By Pat Harty
IOWA CITY, Iowa – There apparently are some under-sized and over-matched players from the Iowa City Recreation Center that deserve at least part of the credit for Filip Rebraca’s success this season.
“You have to put yourself in uncomfortable situations,” Rebraca said Wednesday before practice. “I’ve been uncomfortable last year, and then you also have to do stuff that pushes yourself and slowly builds your confidence, which I did.
“I played at the Rec Center and played with like 5-feet-8 people. So, the level of competition wasn’t the greatest last summer. But I slowly built up my skills and techniques and that’s what gave me the confidence.”
Rebraca knew that without former All-America forward Keegan Murray on the roster that he would have to play a bigger role for Iowa on offense this season.
And so far, the 6-foot-9 Rebraca has met the challenge in impressive fashion as he is averaging 14.5 points and 8.1 rebounds heading into Thursday’s game against Michigan at Carver-Hawkeye Arena.
Rebraca has scored at least 15 points in five of Iowa’s last six contests. And over the last eight games, he is averaging 18.8 points, 9.5 rebounds, 2.6 assists, 1.3 blocks, and 0.9 steals, while shooting an impressive 64 percent (59-of-92) from the field.
He also needs just four rebounds to reach 1,000 in his career.
Rebraca, who played his first three seasons at North Dakota, was asked Wednesday if this is the best he has ever played.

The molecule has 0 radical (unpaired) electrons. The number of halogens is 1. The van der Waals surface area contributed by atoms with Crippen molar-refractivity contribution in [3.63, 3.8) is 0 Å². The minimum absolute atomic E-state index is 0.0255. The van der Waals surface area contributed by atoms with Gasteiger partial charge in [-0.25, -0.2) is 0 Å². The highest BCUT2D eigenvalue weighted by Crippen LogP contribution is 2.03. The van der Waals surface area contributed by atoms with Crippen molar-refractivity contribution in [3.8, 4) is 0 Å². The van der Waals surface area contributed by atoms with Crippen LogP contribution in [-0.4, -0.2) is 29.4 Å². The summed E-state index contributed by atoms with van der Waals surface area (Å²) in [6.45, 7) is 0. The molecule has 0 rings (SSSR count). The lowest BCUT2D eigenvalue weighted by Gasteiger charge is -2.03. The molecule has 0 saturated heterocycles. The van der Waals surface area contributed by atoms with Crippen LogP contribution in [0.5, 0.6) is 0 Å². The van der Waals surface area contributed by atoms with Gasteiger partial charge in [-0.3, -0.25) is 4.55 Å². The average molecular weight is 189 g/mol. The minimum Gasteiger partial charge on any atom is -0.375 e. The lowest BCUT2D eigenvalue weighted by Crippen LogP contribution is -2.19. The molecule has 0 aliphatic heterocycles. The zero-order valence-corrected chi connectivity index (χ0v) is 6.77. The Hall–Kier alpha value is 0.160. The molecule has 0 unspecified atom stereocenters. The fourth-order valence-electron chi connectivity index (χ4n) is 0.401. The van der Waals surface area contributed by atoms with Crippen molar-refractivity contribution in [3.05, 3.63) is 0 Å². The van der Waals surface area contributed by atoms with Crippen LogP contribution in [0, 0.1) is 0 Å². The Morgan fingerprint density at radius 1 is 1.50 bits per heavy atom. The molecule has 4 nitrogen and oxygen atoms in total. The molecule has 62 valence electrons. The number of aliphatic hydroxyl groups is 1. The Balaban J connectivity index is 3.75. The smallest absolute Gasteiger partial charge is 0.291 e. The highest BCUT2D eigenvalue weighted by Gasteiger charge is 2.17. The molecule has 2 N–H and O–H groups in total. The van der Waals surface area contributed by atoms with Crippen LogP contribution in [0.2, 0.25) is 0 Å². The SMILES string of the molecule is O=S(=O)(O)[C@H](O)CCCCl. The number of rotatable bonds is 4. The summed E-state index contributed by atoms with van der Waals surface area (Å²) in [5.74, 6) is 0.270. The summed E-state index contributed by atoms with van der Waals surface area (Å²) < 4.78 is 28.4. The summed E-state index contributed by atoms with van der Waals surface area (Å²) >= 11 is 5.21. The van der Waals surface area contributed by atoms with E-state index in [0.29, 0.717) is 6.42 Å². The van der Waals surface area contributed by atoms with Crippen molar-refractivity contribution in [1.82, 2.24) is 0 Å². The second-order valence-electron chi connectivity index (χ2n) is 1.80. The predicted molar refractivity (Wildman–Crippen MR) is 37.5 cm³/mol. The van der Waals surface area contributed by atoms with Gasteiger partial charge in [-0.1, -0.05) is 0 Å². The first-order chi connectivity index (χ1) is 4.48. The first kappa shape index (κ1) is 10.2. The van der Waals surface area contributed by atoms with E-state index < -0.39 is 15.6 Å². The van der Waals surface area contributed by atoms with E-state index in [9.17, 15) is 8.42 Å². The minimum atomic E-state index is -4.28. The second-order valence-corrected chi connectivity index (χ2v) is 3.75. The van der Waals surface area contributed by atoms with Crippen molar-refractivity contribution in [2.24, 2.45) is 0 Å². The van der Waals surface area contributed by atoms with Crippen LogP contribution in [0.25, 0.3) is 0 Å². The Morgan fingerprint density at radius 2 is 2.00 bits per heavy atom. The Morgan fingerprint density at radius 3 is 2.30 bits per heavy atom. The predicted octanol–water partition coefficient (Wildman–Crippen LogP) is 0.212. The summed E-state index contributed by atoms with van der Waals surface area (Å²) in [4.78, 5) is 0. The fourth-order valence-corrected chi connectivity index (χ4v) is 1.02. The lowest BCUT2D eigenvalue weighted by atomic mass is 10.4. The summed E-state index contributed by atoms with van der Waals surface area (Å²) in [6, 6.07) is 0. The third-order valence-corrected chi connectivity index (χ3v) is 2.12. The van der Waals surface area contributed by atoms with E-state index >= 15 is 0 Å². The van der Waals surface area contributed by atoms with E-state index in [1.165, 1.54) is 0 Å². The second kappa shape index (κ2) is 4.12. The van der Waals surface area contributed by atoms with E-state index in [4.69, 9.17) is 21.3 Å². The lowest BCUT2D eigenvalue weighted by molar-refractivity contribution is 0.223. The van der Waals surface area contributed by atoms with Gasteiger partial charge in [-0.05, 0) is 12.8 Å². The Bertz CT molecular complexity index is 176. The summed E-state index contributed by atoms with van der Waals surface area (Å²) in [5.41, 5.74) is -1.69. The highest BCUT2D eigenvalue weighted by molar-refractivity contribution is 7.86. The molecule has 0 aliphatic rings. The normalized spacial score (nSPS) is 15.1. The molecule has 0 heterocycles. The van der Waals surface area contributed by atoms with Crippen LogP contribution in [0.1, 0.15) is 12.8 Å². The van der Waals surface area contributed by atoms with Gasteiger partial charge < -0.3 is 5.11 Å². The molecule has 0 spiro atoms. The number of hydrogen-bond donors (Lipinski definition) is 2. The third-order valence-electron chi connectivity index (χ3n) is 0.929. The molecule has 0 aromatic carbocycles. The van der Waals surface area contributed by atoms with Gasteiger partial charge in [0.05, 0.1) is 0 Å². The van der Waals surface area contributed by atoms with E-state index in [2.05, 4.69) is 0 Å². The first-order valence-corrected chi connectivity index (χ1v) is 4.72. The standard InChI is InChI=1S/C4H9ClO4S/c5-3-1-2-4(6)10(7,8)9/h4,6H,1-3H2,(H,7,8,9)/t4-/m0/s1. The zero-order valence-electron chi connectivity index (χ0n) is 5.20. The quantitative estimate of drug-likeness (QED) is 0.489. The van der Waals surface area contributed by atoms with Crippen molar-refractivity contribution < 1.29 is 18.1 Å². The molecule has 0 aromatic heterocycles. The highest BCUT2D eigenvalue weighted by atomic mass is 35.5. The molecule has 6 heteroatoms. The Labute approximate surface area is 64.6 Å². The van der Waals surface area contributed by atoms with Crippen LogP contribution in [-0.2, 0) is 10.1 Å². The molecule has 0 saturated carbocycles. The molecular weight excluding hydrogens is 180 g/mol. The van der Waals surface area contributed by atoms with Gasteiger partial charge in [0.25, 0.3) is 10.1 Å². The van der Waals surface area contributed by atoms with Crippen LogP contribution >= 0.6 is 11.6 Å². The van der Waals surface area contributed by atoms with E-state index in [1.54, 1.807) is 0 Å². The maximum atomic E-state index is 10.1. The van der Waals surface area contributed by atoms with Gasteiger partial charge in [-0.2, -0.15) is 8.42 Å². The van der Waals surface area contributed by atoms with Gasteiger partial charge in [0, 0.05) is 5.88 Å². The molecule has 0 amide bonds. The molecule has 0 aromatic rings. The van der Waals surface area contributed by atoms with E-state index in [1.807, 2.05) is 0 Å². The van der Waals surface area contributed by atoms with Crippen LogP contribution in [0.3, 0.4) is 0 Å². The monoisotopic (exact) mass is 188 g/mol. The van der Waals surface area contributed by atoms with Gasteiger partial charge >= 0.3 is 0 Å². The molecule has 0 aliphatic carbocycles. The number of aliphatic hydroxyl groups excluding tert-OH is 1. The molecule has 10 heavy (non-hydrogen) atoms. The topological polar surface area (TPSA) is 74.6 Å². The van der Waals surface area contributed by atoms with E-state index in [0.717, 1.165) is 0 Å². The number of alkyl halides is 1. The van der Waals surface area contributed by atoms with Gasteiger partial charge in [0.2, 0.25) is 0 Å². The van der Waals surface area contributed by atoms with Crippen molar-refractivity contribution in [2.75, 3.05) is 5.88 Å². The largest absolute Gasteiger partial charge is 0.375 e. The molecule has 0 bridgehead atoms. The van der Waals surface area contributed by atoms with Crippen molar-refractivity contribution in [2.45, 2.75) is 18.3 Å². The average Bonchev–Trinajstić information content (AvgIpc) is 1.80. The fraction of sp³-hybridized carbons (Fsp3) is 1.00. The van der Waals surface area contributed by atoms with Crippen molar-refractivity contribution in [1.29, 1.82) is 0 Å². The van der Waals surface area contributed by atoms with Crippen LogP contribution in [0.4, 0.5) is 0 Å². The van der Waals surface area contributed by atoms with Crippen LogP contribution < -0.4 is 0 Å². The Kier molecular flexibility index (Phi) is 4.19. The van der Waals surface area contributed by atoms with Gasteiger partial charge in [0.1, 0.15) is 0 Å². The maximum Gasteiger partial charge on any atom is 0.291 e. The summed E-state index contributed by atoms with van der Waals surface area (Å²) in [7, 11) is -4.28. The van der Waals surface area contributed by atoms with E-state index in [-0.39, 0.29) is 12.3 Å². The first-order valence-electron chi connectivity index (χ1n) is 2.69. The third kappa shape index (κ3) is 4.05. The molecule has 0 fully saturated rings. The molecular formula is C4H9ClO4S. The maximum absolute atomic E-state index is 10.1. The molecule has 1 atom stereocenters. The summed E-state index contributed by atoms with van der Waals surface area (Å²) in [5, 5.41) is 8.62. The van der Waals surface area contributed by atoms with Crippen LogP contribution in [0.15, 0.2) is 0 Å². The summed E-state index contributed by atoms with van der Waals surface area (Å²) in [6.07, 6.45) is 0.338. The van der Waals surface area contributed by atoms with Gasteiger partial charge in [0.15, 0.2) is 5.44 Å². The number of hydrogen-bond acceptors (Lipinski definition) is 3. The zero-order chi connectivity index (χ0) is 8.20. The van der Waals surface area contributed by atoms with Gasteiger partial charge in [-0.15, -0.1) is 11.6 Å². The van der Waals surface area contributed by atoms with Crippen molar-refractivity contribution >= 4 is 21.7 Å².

“I certainly would say yes just because of the level I’m at,” Rebraca said. “Maybe at North Dakota I had games where I scored more, but just because I’m doing it against the best players in the country, I would say yes.”
Rebraca started all 36 games for Iowa last season and was a force on the boards and as a defender for a team that won the Big Ten Tournament and 26 games overall.
However, he only averaged 5.8 points per game last season because he wasn’t asked to do much on offense.
But with Keegan Murray having moved on to the NBA, and with point guard Jordan Bohannon having exhausted his eligibility, Iowa needed some players to step up on offense, and Rebraca so far has met that challenge to no surprise of Iowa coach Fran McCaffery.
“It was in there. He had already proven it at the collegiate level,” Fran McCaffery said. “He just didn’t prove it in the Big Ten from an offensive standpoint. From a defensive and rebounding standpoint, from an execution and basketball IQ standpoint, he was terrific last year. There’s no way we win 26 games without him in the starting lineup.
“I think going through the league and having another summer with us, another couple cycles in the weight room, from his confidence and understanding of what this level is standpoint, he has it figured out.”
Rebraca had the daunting task of replacing All-America center Luka Garza last season.
And while their games are different, Fran McCaffery still sees a lot of similarities between the two, starting with their work ethic.
“Very similar, and just kind of zero maintenance in that respect,” Fran McCaffery said. “You didn’t have to remind him, hey, are you getting shots up, are you getting a lift in.
“They just take care of their business and just keep grinding. It’s really a pleasure to coach guys like Filip.”
Rebraca was flattered to hear that his head coach had compared him to Garza in terms of their work ethic.